and even any kind of injustice,
        enduring all without growing weary or running away.
        For the Scripture says,
        "The one who perseveres to the end,
        is the one who shall be saved" (Matt. 10:22);
        and again
        "Let your heart take courage, and wait for the Lord" (Ps. 26:14)!


        And to show how those who are faithful
        ought to endure all things, however contrary, for the Lord,
        the Scripture says in the person of the suffering,
        "For Your sake we are put to death all the day long;
        we are considered as sheep marked for slaughter" (Ps. 43:22; Rom.
        8:36).
        Then, secure in their hope of a divine recompense,
        they go on with joy to declare,
        "But in all these trials we conquer,
        through Him who has granted us His love" (Rom. 8:37).
        Again, in another place the Scripture says,
        "You have tested us, O God;
        You have tried us a silver is tried, by fire;
        You have brought us into a snare;
        You have laid afflictions on our back" (Matt. 5:39-41).
        And to show that we ought to be under a Superior,
        it goes on to say,
        "You have set men over our heads" (Ps. 65:12).


        Moreover, by their patience
        those faithful ones fulfill the Lord's command
        in adversities and injuries:
        when struck on one cheek, they offer the other;
        when deprived of their tunic, they surrender also their cloak;
        when forced to go a mile, they go two;
        with the Apostle Paul they bear with false brethren (2 Cor. 11:26)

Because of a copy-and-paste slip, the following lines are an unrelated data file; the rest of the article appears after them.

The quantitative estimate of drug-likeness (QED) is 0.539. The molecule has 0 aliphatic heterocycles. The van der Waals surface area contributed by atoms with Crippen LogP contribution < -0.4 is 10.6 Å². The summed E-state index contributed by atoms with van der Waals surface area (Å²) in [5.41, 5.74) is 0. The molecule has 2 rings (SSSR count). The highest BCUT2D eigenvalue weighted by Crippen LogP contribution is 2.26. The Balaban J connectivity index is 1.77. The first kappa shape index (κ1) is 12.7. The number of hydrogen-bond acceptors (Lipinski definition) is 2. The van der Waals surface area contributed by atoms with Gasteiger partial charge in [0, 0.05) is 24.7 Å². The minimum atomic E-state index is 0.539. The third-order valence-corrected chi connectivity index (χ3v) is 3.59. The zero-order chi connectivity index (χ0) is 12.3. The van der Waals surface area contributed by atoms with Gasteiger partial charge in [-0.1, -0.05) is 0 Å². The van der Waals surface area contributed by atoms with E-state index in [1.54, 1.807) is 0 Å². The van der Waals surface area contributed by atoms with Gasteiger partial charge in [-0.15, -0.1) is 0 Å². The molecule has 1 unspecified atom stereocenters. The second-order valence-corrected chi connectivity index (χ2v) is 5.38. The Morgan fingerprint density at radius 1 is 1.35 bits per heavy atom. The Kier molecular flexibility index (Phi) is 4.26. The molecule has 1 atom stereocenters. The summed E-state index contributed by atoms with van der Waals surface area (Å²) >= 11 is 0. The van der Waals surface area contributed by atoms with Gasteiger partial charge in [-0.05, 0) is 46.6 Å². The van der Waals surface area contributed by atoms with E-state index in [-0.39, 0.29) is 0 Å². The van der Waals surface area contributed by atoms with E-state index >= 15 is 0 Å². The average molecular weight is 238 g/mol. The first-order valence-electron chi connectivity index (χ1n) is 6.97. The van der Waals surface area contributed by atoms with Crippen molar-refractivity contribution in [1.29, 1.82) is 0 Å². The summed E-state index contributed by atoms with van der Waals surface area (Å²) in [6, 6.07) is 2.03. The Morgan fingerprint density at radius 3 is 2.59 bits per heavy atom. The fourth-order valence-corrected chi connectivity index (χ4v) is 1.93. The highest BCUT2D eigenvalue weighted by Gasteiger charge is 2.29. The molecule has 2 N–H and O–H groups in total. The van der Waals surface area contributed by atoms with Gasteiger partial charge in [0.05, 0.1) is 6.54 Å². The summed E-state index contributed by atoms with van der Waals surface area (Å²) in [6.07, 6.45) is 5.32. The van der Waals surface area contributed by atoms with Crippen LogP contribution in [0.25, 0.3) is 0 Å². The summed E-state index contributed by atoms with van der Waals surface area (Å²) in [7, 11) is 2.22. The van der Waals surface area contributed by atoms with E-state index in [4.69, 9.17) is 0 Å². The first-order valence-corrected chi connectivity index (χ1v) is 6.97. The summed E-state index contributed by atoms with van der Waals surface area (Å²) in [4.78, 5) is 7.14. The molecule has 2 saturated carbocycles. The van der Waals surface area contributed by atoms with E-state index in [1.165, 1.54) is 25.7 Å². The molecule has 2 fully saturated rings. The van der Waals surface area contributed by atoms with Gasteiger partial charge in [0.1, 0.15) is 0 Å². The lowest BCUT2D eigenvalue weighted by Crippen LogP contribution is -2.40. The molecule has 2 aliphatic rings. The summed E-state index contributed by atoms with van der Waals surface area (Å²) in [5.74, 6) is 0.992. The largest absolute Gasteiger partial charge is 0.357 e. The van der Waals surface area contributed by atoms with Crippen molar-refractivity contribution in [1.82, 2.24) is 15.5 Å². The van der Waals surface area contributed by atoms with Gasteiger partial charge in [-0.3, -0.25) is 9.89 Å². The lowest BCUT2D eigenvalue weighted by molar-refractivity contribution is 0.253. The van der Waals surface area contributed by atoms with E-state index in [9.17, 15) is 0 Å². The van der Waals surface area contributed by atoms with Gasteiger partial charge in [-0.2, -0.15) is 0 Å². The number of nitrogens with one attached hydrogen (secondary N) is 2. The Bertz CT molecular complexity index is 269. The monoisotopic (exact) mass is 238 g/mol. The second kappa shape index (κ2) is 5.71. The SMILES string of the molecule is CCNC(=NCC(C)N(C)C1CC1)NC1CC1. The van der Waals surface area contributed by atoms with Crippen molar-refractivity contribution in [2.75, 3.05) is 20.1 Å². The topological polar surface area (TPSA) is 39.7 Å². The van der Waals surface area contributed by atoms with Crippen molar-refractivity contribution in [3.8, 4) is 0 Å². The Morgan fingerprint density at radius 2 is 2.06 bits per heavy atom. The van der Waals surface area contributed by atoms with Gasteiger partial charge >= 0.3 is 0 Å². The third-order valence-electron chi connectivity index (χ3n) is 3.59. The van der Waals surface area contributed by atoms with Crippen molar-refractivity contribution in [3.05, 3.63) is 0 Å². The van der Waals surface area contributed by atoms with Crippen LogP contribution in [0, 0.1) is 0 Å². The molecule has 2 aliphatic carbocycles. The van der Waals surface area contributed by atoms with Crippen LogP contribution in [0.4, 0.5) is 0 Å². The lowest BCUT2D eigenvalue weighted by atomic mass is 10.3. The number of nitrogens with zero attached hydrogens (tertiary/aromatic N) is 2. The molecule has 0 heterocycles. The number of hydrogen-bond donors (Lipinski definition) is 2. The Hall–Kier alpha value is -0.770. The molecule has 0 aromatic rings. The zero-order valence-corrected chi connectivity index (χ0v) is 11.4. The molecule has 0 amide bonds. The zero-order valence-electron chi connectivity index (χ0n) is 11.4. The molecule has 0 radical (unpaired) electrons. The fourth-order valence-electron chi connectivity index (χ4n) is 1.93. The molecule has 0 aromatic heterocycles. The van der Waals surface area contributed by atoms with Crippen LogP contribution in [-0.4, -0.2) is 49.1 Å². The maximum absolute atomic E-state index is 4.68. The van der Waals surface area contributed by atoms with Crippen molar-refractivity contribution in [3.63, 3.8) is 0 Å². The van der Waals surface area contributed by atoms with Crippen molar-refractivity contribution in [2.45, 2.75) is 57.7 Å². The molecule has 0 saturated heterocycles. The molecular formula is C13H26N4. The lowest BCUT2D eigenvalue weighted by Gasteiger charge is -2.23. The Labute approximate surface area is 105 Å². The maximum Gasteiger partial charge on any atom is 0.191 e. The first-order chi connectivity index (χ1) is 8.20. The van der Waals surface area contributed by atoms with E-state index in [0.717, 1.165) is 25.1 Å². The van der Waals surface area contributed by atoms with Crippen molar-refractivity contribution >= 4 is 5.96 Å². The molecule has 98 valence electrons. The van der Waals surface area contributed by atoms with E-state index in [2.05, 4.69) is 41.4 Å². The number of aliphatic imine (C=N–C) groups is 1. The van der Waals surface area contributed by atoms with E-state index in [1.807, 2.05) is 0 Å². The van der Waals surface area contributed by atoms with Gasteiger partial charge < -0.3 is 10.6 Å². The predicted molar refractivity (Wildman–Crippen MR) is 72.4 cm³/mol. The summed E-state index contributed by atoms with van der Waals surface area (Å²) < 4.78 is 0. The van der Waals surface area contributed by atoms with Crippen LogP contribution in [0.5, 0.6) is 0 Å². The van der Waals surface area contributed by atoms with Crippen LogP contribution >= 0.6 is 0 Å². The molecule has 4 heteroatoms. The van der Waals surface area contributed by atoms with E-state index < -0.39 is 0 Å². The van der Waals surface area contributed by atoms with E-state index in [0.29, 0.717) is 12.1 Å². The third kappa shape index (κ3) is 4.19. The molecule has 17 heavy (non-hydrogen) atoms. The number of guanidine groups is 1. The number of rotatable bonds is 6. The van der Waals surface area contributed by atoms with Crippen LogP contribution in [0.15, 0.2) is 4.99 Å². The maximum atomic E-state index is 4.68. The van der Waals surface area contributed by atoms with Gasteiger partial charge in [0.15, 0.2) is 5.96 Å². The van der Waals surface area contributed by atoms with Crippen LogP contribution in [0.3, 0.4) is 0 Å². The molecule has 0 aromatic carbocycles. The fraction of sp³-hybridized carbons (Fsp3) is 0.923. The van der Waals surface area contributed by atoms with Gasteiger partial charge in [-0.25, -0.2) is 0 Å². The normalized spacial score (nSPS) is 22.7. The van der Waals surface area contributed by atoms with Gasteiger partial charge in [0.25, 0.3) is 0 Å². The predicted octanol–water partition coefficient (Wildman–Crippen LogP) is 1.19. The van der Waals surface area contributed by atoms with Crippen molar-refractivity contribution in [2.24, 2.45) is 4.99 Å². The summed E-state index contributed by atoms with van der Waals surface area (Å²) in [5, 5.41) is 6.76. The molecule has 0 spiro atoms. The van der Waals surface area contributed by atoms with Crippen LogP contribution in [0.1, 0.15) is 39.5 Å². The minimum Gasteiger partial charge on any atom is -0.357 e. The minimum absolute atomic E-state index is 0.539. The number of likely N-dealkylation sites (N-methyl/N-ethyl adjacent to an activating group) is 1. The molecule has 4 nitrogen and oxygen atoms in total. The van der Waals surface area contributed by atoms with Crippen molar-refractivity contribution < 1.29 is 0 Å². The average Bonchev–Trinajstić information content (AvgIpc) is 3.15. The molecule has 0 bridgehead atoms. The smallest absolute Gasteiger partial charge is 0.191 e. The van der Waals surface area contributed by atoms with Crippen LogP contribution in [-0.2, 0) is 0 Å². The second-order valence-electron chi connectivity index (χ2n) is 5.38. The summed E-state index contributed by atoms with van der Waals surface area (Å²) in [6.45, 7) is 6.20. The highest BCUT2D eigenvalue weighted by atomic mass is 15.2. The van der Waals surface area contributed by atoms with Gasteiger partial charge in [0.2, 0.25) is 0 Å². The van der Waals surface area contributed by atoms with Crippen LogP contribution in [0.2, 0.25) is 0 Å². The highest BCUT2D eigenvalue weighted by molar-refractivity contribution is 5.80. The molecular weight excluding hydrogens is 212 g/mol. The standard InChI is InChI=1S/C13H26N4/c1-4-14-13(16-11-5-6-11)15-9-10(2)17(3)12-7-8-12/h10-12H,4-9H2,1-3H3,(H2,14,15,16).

and bless those who curse them (1 Cor. 4:12).

        REFLECTION

        Be careful how you read this fourth step of patience. It is an ideal,
        presented in its most flawless form. It is not an unreachable goal, but neither
        should we expect significant progress before noon today. It is our call and
        our vocation, but it is a lifelong task.

        The danger for schleps like me is that this step can give one an image
        of a perfect, 1950's TV sitcom Mom: shirt dress, high heels and pearls as
        everyday wear, cookies and milk always forthcoming in a kitchen as clean
        as a surgical suite and never a hair out of place. Full make-up on rising
        and wears hat and matching gloves to shop. PUHLEEEZE! Give me a break.
        Real patience in action is not at all like that.

        Patience in action is a fierce struggle. Never think that it's easy for
        others and therefore something is wrong with you: it isn't easy
        for anyone. One of the biggest flaws of the "I'm OK and you are
        not..." school of ministry is that it makes people think exactly
        this. "It's easy for her and there's something terribly wrong with
        me." Neither is true.

        The Rule and Scriptures were meant for strugglers. They were written
        for real, average people, halt and lame, battle-scarred veterans like
        you and me, for people who have weathered life, but barely. Hey,
        there may be cookies and milk, but you'll probably have to get the
        plate yourself and brush aside a LOT of blood, sweat and tears to
        find one. Oh, and please drink the milk fast and take as much as you
        can... the fridge broke today.